Follow Real Estate Brokers’ Marketing Techniques
How many times have you heard radio ads that offer free seminars on flipping houses? They all sound something like this:
“If you’ve ever thought of flipping houses but didn’t know how, come to our free two-hour luncheon workshop where you’ll learn how to buy, finance, repair, and flip houses.”
These seminars are commercials disguised as news that pretend to be objective and informative but are, instead, slick sales presentations. Many of their attendees ultimately buy the presenters’ services, software, or products.
When I owned my moving company in Atlanta, we used a similar approach to promote our office moving services to companies that were planning to move. Twice a year, we offered luncheon seminars that featured four speakers; each covered one of four topics:
- How to purchase the best phone equipment.
- How to negotiate the best real estate lease.
- How to select the best contractor to build your office space.
- How to hire the best office mover.
Here’s how we did it.
Invitee list: Working off our Wendover’s Office Relocation leads list of companies that were moving, we invited several prospects.
Event pricing: While we printed a $35 price on the tickets to create value for attendees, they were never actually charged for the event. In addition, we gave each speaker unlimited free tickets to boost attendance even further.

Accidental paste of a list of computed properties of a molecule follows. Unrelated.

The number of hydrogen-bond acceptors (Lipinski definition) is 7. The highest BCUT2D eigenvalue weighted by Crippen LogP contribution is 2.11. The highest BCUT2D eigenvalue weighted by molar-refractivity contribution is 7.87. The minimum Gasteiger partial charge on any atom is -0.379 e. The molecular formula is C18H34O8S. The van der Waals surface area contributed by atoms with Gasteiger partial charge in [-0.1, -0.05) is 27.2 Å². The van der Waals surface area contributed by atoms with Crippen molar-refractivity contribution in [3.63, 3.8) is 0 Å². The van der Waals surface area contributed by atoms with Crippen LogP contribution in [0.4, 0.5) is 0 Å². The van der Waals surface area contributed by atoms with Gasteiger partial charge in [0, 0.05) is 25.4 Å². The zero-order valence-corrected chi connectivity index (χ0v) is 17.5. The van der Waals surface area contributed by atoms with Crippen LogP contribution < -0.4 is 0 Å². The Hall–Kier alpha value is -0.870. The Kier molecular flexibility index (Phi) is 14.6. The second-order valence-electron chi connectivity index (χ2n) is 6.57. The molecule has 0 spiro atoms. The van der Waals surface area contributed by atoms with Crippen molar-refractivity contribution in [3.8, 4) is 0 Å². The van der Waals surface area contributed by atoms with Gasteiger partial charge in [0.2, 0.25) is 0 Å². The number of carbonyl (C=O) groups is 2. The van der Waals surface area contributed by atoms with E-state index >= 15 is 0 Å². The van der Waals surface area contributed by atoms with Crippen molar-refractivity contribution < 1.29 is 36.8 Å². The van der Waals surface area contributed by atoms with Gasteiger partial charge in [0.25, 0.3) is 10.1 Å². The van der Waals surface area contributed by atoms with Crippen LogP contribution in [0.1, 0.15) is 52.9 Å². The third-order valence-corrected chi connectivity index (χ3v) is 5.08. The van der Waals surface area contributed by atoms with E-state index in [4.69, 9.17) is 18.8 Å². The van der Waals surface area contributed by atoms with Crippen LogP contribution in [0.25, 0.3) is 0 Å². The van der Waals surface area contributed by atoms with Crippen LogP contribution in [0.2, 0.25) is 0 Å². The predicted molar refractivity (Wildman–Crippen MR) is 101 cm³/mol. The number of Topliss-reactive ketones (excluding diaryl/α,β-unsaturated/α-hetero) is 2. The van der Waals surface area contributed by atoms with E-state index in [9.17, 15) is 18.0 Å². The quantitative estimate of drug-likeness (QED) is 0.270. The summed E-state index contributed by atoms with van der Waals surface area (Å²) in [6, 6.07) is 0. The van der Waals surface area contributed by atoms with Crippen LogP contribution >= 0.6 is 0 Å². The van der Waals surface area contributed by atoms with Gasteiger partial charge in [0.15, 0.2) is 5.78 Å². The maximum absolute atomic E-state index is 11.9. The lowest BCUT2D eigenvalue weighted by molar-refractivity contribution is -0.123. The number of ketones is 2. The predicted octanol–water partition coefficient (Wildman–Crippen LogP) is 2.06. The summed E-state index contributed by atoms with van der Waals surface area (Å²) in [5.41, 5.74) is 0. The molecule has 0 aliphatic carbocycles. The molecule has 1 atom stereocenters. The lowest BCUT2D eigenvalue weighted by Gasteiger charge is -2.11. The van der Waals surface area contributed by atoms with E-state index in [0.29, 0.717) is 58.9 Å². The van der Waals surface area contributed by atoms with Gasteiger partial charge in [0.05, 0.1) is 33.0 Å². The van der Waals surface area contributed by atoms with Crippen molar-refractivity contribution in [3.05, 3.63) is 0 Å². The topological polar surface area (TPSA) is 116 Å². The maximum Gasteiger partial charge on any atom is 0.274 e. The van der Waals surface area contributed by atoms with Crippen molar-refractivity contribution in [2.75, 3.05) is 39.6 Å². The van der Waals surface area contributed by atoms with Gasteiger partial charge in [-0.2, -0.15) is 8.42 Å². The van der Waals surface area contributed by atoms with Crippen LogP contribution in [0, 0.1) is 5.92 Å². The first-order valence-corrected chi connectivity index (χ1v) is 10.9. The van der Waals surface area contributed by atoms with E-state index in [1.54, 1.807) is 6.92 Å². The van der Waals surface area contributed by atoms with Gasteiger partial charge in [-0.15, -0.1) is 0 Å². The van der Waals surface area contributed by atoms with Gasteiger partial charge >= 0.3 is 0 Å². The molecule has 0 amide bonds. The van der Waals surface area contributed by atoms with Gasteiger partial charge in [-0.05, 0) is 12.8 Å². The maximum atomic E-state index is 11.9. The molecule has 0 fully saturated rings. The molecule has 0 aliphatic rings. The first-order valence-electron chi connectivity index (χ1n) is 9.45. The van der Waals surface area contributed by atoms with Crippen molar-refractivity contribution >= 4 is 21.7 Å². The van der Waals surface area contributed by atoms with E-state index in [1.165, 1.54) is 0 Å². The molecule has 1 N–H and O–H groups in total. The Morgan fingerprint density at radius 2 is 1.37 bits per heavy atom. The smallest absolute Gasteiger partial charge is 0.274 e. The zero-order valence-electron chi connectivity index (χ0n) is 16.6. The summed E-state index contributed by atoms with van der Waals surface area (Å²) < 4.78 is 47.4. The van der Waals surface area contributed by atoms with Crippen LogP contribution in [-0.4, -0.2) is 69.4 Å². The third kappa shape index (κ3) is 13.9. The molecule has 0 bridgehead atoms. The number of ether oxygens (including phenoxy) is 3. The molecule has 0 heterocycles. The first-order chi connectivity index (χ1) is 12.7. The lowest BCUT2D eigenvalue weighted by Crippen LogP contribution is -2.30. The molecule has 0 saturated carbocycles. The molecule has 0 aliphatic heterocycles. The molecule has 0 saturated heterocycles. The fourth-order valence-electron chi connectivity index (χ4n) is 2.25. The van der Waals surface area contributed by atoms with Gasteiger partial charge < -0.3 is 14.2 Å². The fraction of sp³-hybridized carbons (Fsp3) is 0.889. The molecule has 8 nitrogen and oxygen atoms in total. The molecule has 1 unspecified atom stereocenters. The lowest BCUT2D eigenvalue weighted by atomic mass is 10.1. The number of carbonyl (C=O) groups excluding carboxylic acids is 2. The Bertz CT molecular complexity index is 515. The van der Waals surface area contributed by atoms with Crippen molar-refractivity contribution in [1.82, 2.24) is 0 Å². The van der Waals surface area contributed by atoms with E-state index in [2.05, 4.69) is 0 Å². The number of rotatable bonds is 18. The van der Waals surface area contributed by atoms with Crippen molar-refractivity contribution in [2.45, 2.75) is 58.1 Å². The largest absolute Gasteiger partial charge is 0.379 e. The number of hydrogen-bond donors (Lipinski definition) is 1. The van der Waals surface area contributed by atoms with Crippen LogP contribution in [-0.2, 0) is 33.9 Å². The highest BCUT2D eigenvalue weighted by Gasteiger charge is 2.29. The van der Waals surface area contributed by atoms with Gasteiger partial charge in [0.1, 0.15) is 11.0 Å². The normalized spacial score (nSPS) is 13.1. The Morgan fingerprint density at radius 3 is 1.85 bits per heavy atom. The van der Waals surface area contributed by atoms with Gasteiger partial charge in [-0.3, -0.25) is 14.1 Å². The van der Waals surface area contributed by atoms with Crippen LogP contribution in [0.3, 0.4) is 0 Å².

Venue: A local office furniture dealer paid for the box lunches and provided their conference room for the workshop. Since the conference room was in the back of their building, the attendees had to walk through their beautiful showroom to get to the luncheon. Instead of presenting, the dealer had several of its sales people sit among the attendees. Before and after each presenter, we thanked the dealer for providing the venue and delicious meals.
Workshop content: Each presenter limited his (or her) presentation to exactly 15 minutes, allowing for five minutes of questions and answers afterward. Speakers were not permitted to blatantly promote their own product or service. Instead, each gave factual, substantive information. Our goal was to subliminally show that their companies were indeed the best service providers. After the first two presenters, attendees enjoyed their gourmet lunch inside the conference room and then followed with the other two speakers. The last one to speak was our “office moving expert”—ME. I presented the best methods for selecting an office mover in order to have a great move. Where the other service provider speakers were dry and boring, I teased my audience and had fun at their expense—they loved it!
I started my presentation by saying to the group, “I sent all of you some material to read last week, and now I’d like to give you a pop quiz.” Of course, I hadn’t sent them anything beforehand, but it really got their attention. I handed them the following pop quiz and told them they had 5 minutes to answer the questions. 15 seconds later, I yelled, “Time’s up,” and then read each question aloud and gave them the reason the answer was false. (Only the last question’s answer was true.) The audience loved it—they laughed, had fun and got a lot of good information from my silly presentation.
Here’s the quiz I handed out (feel free to steal it!)